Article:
Follow The Firefighters To Parisi Bakery For A Terrific Lunch
So one day while on jury duty we were given an extended lunch break – roughly two hours – so there was plenty of time to go exploring. My sojourn took me up through Little Italy, past the excellent-looking Alleva Dairy (where I seriously considered eating) and further north into the Village. I weighed eating an entire pie at Lombardi’s by myself but thought better of it and continued strolling as it was a nice, sunny day, and relatively spring-y out. I’m glad I did, because I stumbled upon Parisi Bakery. More directly, I stumbled upon the line of firefighters queued up out the door of Parisi. For the uninitiated, it is well known that New York City firefighters and police personnel often know of the best local places to eat. I immediately got in line with them.
Parisi is a real throwback to a part of New York that I regret to say is largely dead in Manhattan. The rest of the boroughs you can still find this sort of thing, but as Manhattan has become more expensive and gentrified hole-in-the-wall joints like this have largely been crowded out by places that sell you overpriced underwear. It is a family-run joint, and while I can’t swear to this it sure seemed that the tattooed gentlemen behind the counter was married to another woman who was also serving up sandwiches. They had that type of rapport.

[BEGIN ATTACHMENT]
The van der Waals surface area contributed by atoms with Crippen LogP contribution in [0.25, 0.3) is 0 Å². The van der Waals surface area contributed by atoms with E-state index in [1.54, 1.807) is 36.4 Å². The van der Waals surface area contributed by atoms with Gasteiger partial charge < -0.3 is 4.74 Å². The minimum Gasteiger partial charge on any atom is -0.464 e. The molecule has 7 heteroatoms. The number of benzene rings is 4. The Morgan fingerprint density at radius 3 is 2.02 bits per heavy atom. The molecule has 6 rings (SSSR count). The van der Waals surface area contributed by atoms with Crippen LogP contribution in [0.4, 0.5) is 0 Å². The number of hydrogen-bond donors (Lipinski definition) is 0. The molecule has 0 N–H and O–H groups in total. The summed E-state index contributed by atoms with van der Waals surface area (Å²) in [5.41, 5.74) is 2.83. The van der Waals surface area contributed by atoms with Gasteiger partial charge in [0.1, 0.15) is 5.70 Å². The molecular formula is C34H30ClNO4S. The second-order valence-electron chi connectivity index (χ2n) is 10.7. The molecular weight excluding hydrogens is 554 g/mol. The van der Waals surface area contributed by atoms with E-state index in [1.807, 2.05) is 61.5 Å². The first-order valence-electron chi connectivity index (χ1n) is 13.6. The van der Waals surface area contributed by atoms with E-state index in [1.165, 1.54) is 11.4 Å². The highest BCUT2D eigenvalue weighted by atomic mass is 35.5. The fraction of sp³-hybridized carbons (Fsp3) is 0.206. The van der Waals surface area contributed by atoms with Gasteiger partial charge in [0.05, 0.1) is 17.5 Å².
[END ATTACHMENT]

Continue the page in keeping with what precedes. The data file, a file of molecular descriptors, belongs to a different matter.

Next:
As you can see the sandwiches looked gargantuan and filled with fresh products. There was something about the place that seemed filled with old-world charm and real care for good ingredients and value. That makes perfect sense: it turns out the place has been around for more than 100 years! But even before I found that out I was transported to a different era. There was something about the clowning between the folks behind the counter, the firemen, and some of the apparently regular customers. The place had a great vibe and I was getting excited.
This is the whale of a sandwich that I ordered and as you can see it looked terrific. I got an Italian combo with roasted red peppers and fresh mozzerella. The most important thing in the above photograph, though, is the sliver of garlic sitting in front of the sandwich. The dressing they pour onto it has fresh garlic in it! For a garlic-lover like me, this is a HUGE win. Of course, fresh garlic alone does not a great sandwich make… .
The sandwich consisted of a few different types of pork products (hams and salamis) sliced so thin that at times they seemed transparent. They melt on the tongue when you bite into them. Those roasted red peppers and fresh mozz were both marvelous. The bread was just right: not too heavy, not too light, just enough fight. The dressing was garlicky (perhaps basil too?) and delightful. I think you get where I’m going here: the sandwich was terrific!
All in all, I’d say it was better than Faicco’s, and well worth the $10 it cost me. Frankly as a die-hard NYC foodie I am a bit embarrassed to admit this place had eluded me for so long.